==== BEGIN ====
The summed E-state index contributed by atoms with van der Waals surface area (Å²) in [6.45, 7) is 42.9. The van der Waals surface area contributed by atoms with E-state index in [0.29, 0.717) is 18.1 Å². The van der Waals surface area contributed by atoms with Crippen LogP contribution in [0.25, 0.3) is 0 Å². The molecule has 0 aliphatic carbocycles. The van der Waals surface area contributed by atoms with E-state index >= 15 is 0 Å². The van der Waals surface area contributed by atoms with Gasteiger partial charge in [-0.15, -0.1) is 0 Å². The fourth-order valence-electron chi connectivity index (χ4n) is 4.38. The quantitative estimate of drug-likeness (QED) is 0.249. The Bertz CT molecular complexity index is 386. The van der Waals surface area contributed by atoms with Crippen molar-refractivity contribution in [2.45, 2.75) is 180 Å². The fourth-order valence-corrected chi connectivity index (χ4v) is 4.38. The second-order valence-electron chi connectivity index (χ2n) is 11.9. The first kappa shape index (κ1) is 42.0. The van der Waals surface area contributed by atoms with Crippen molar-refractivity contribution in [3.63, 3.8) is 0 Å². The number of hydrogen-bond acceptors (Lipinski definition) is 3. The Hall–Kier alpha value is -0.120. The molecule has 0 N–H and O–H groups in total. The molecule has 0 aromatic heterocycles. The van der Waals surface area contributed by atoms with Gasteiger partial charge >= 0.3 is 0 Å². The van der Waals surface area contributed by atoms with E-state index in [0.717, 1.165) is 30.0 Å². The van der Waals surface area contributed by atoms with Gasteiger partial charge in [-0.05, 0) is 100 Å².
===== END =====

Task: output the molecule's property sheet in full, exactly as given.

The summed E-state index contributed by atoms with van der Waals surface area (Å²) in [6.45, 7) is 42.9. The van der Waals surface area contributed by atoms with E-state index in [0.29, 0.717) is 18.1 Å². The van der Waals surface area contributed by atoms with Crippen LogP contribution in [0.25, 0.3) is 0 Å². The molecule has 0 aliphatic carbocycles. The van der Waals surface area contributed by atoms with E-state index >= 15 is 0 Å². The van der Waals surface area contributed by atoms with Gasteiger partial charge in [-0.15, -0.1) is 0 Å². The fourth-order valence-electron chi connectivity index (χ4n) is 4.38. The quantitative estimate of drug-likeness (QED) is 0.249. The Bertz CT molecular complexity index is 386. The van der Waals surface area contributed by atoms with Crippen molar-refractivity contribution in [2.45, 2.75) is 180 Å². The fourth-order valence-corrected chi connectivity index (χ4v) is 4.38. The second-order valence-electron chi connectivity index (χ2n) is 11.9. The first kappa shape index (κ1) is 42.0. The van der Waals surface area contributed by atoms with Crippen molar-refractivity contribution in [3.63, 3.8) is 0 Å². The number of hydrogen-bond acceptors (Lipinski definition) is 3. The Hall–Kier alpha value is -0.120. The molecule has 0 N–H and O–H groups in total. The molecule has 0 aromatic heterocycles. The van der Waals surface area contributed by atoms with Gasteiger partial charge >= 0.3 is 0 Å². The van der Waals surface area contributed by atoms with E-state index in [0.717, 1.165) is 30.0 Å². The van der Waals surface area contributed by atoms with Gasteiger partial charge in [-0.05, 0) is 100 Å².